The Control of Nuclear Weapons: A British View

Article excerpt

Robert Alston explains the British government's stance on nuclear arms control.

Britain tends to get a bad press in New Zealand on matters nuclear -- sometimes, it must be said, at the hands of our own compatriots. We had to agree to disagree in 1995 on the issue of French nuclear tests. That particular issue has of course been resolved with the end of the French programme, the signature by Britain, France and the United States of the Protocols to the Treaty of Rarotonga, and the adoption by the UN General Assembly of the Comprehensive Test Ban Treaty. But I sense that some in New Zealand still feel that Britain -- and the other nuclear weapon states -- are a negative force in the field of nuclear arms control. I believe that the opposite is true.

Britain has a coherent and consistent policy evolved over many years. We start from the position that the overriding aim is the preservation of world security in a period of uncertainty and change. Central to this -- an aim we share with the vast majority of the international community -- is the prevention of the proliferation of nuclear weapons. If the international community fails in this, the implications for world peace and security could be horrendous. There is no more important issue on the international agenda.

We acknowledge that, within that process, the states which possess nuclear weapons have a particular responsibility. We are prepared to play our part in reducing the likelihood that nuclear weapons will ever be used. In doing so, we must however have constant regard for the need to maintain the balance and stability which the policy of nuclear deterrence has brought to regions such as Europe. Nuclear weapons made a crucial contribution to the maintenance of peace in Europe during more than 40 years of Cold War. It would be a tragic irony if efforts to reduce dependence on nuclear weapons were to lead to greater rather than less risk of instability and conflict. So measures affecting existing nuclear forces are an element in the equation but not -- as is sometimes argued -- the only element.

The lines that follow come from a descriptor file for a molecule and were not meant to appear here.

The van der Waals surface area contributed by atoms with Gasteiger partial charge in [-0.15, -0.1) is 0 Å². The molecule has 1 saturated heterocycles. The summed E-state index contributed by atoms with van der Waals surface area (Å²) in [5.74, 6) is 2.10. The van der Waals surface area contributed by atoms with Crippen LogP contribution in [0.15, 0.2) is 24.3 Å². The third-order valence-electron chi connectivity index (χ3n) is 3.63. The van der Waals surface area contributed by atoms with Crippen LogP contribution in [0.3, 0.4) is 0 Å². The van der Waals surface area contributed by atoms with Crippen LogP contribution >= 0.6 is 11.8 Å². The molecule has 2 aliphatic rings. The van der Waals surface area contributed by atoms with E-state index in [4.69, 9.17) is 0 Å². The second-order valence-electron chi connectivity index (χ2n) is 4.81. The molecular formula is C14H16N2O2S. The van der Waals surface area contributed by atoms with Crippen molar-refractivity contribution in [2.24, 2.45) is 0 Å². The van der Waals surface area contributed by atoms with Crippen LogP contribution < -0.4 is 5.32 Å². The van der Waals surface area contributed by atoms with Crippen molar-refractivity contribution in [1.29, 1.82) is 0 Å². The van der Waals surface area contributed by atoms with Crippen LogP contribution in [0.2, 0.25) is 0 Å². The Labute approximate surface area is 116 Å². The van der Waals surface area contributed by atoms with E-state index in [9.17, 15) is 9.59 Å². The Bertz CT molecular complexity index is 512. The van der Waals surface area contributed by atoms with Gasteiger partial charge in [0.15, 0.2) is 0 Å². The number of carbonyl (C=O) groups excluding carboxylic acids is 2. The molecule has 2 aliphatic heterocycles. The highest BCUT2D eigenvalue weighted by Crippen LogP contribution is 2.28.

Different perspectives

It is important for people in Britain and people in New Zealand to consider these issues together. Geographical and strategic realities mean that we come to them from very different perspectives. At the same time, our fundamental interests in world peace and security remain very similar. We are both nations highly dependent on international trade for our economic prosperity. In particular, we both have an increasing stake in the growing economies of the Asia-Pacific region. We have a long tradition of cooperation in defence and intelligence matters. That is not just part of history. It remains actual and relevant today.

How then does Britain support the global effort to check the further spread of nuclear weapons? Nuclear weapons technology cannot be disinvented, but its spread can be controlled. The Non-Proliferation Treaty lies at the heart of our efforts to deal with this risk. We worked very hard in 1995, with New Zealand and others, to secure the indefinite extension of the Non-Proliferation Treaty. This was a victory for good sense, which sent a clear message to the tiny -- and diminishing -- minority of countries that have not yet signed the treaty and to all potential proliferators.

Continuing backbone

Although concluded in 1968, the treaty remains the backbone of international efforts to prevent the proliferation of nuclear weapons, and will continue to be so for the foreseeable future. A total of 178 non-nuclear-weapons states share with the five nuclear-weapons states an interlocking set of commitments which make clear their determination that nuclear weapons will not spread. Many states which possess the technical potential to develop such weapons undertake in the treaty not to do so. In return, they are entitled to expect support in seeking to ensure that these provisions of the treaty are universally observed, and that it is as difficult as possible to fly in the face of the near-consensus which exists. …